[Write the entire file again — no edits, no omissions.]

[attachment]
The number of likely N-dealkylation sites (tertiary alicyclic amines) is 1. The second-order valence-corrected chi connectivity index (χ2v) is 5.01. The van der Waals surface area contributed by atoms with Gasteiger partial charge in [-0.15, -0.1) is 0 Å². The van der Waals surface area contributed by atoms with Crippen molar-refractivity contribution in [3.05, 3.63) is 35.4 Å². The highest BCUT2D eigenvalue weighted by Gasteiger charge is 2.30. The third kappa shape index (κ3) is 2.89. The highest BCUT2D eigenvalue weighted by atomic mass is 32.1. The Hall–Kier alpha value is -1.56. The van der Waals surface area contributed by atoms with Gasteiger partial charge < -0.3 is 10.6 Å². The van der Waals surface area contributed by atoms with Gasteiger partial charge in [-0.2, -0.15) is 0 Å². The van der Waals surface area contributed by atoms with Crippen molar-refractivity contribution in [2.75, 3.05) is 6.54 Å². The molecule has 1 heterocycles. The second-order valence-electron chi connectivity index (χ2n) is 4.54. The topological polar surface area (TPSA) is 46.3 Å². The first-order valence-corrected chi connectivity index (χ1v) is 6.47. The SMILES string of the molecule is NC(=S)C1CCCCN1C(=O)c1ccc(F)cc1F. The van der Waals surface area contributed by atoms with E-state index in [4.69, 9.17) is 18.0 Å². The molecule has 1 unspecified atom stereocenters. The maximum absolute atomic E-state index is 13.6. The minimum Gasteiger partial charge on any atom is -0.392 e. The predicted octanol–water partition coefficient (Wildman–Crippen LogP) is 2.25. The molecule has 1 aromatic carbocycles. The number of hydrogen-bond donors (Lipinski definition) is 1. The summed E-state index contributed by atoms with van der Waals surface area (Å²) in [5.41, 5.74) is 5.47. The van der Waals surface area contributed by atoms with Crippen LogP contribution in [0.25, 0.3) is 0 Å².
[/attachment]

The number of likely N-dealkylation sites (tertiary alicyclic amines) is 1. The second-order valence-corrected chi connectivity index (χ2v) is 5.01. The van der Waals surface area contributed by atoms with Gasteiger partial charge in [-0.15, -0.1) is 0 Å². The van der Waals surface area contributed by atoms with Crippen molar-refractivity contribution in [3.05, 3.63) is 35.4 Å². The highest BCUT2D eigenvalue weighted by Gasteiger charge is 2.30. The third kappa shape index (κ3) is 2.89. The highest BCUT2D eigenvalue weighted by atomic mass is 32.1. The Hall–Kier alpha value is -1.56. The van der Waals surface area contributed by atoms with Gasteiger partial charge < -0.3 is 10.6 Å². The van der Waals surface area contributed by atoms with Gasteiger partial charge in [-0.2, -0.15) is 0 Å². The van der Waals surface area contributed by atoms with Crippen molar-refractivity contribution in [2.75, 3.05) is 6.54 Å². The molecule has 1 heterocycles. The second-order valence-electron chi connectivity index (χ2n) is 4.54. The topological polar surface area (TPSA) is 46.3 Å². The first-order valence-corrected chi connectivity index (χ1v) is 6.47. The SMILES string of the molecule is NC(=S)C1CCCCN1C(=O)c1ccc(F)cc1F. The van der Waals surface area contributed by atoms with E-state index in [4.69, 9.17) is 18.0 Å². The molecule has 1 unspecified atom stereocenters. The maximum absolute atomic E-state index is 13.6. The minimum Gasteiger partial charge on any atom is -0.392 e. The predicted octanol–water partition coefficient (Wildman–Crippen LogP) is 2.25. The molecule has 1 aromatic carbocycles. The number of hydrogen-bond donors (Lipinski definition) is 1. The summed E-state index contributed by atoms with van der Waals surface area (Å²) in [5.41, 5.74) is 5.47. The van der Waals surface area contributed by atoms with Crippen LogP contribution in [0.25, 0.3) is 0 Å².